Photo of a three people sitting on a rock on Lookout Mountain with a scenic overview of Boulder.

Written by Stanley Ly, MA, LPC, Director, Faculty and Staff Assistance Program

Dec 30, 2022 will mark the one year anniversary since the Marshall Fire damaged and destroyed more than 1,000 homes and businesses in Superior, Louisville and Boulder County, disrupting and displacing many lives in our community. We understand that this anniversary may be difficult for many of our community members, especially as responders continue efforts to contain the Sunshine Wildland Fire outside of Boulder.

Anniversaries of difficult and traumatic events may bring up a variety of feelings or lead to intense reactions. Although it may be tempting to find ways to avoid those difficult feelings, bringing purposeful attention and self-compassion around anniversaries of traumatic events, like the Marshall Fire, can make these reactions less severe and help those affected feel more empowered.

Anniversary reactions

Anniversary reactions are usually involuntary feelings on or near the anniversary date that bring up strong reminders or memories of a traumatic event itself. These involuntary feelings may resemble fearfulness, anxiety, sadness, numbness, hyperarousal or other difficult feelings.

Physical symptoms, like stomach pain, fatigue, nervousness, lethargy or headaches, may also manifest near the anniversary date. Those who have been affected may find themselves isolating, or using alcohol or other drugs to cope.  

It is also important to note that the impact of an anniversary can vary from person to person and it’s best to try not to compare the experiences of those who were impacted by the same or similar event, as it is common to have different needs and reactions, even within the same family.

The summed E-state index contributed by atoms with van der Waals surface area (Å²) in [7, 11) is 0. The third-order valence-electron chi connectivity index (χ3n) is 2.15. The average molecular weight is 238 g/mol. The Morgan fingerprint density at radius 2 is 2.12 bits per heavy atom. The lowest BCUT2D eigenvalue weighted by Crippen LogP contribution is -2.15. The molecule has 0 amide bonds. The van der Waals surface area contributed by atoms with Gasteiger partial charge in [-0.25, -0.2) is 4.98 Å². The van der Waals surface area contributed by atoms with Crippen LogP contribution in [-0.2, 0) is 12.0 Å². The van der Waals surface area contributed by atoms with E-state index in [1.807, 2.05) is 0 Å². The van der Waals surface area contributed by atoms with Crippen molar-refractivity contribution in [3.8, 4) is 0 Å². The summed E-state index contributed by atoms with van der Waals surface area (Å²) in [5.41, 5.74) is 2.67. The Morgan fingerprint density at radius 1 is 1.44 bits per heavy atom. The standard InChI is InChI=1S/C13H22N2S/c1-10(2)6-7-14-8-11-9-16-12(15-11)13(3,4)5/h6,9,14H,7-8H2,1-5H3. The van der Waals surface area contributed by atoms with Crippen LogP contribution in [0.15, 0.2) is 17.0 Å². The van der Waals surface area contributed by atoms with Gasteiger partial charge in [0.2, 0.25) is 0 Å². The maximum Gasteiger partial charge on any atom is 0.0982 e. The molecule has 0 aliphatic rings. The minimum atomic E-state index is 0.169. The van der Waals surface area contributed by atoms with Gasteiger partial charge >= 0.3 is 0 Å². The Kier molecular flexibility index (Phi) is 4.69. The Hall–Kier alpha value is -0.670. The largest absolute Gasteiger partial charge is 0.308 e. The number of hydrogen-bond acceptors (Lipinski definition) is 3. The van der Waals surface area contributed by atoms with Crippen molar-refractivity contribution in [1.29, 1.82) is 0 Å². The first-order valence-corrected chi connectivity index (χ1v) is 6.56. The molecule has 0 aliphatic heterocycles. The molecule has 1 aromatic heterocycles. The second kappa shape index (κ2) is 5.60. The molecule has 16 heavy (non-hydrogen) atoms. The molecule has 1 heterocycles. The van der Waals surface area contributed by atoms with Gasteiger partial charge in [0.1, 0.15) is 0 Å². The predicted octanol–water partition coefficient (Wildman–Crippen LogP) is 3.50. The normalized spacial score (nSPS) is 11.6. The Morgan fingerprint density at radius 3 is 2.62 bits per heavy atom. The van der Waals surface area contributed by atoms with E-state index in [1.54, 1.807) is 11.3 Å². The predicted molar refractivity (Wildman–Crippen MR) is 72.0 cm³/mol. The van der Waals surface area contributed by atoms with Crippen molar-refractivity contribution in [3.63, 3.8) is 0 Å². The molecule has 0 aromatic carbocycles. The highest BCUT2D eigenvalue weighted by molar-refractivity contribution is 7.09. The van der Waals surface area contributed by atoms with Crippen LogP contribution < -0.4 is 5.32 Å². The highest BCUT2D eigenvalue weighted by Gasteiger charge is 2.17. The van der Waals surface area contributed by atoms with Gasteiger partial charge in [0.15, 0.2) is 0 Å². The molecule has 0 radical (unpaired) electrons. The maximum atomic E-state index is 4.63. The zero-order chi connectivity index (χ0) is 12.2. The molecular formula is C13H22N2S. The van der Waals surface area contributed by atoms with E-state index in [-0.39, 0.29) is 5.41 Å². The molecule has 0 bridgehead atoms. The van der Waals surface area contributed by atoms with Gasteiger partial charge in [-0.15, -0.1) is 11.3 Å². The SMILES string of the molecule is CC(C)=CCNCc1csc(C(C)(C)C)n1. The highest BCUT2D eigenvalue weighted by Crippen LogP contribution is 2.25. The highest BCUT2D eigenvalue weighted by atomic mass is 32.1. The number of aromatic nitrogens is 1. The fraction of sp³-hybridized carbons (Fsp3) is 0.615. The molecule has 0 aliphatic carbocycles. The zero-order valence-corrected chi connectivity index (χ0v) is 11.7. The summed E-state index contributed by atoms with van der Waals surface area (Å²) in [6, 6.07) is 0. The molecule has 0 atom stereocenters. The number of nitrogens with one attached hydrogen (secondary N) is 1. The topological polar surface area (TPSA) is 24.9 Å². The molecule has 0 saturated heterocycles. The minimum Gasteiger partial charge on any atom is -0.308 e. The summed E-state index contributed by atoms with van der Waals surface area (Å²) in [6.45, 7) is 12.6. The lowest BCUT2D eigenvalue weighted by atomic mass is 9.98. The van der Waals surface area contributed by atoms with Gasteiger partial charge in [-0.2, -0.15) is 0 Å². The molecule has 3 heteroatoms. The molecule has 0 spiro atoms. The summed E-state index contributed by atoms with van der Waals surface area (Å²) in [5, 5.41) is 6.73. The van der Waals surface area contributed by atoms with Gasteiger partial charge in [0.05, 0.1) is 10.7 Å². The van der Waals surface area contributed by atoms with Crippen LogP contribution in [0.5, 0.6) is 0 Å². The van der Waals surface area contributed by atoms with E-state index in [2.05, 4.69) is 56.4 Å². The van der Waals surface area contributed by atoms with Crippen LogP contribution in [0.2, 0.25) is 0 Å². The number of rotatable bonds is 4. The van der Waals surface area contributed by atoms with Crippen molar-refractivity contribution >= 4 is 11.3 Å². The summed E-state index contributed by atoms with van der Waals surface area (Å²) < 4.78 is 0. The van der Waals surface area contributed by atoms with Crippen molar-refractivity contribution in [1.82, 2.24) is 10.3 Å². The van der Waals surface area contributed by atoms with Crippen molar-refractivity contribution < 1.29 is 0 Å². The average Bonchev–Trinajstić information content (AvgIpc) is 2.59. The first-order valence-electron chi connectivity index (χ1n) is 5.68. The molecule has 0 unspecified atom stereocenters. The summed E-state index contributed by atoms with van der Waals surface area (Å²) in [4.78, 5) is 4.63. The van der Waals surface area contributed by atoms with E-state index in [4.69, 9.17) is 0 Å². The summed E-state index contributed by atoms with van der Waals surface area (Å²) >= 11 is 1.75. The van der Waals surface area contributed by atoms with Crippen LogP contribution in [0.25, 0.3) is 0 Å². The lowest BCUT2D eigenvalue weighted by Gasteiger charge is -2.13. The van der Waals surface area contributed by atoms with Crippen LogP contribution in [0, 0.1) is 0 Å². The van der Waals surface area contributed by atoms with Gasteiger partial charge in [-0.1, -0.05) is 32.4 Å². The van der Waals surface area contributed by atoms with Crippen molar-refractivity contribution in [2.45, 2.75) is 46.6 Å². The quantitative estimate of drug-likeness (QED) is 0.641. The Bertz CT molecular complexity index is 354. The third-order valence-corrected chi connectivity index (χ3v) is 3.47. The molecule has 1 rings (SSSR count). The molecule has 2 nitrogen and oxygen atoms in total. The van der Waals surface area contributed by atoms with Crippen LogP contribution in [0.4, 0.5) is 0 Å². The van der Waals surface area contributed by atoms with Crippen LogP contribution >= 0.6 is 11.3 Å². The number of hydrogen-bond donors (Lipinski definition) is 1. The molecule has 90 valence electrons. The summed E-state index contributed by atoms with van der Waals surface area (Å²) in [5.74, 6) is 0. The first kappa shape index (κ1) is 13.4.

For Marshall Fire survivors, the one year anniversary may bring about particular sensitivity to the wind or the smell of smoke, including smoke plumes from a chimney. They may also experience acute anxiety and grief

What to do about anniversary reactions

Look to be proactive and intentional about taking care of yourself on the anniversary, as well as the days leading up to the anniversary. 

Here are some ideas to consider:

  • Identify the people in your life who care about you and make plans to contact each other and stay connected.
  • Incorporate movement into your day, such as exercising, walking, hiking or whatever else helps your body and mind feel strong.
  • Try to engage in things and people that help you to feel more loved and present in the moment.
  • Eat nourishing foods and stay hydrated.
  • Practice good sleep hygiene.
  • Limit or avoid using substances like drugs and alcohol to attempt to nullify painful or difficult emotions.
  • Externalize your thoughts and feelings through activities like journaling, art or physical activities.
  • Practice acceptance and letting go of what is no longer possible, like wishing for a different outcome. Instead, try to focus on what is within your realm of influence and control.
  • Volunteer for meaningful organizations and causes.

Helping children cope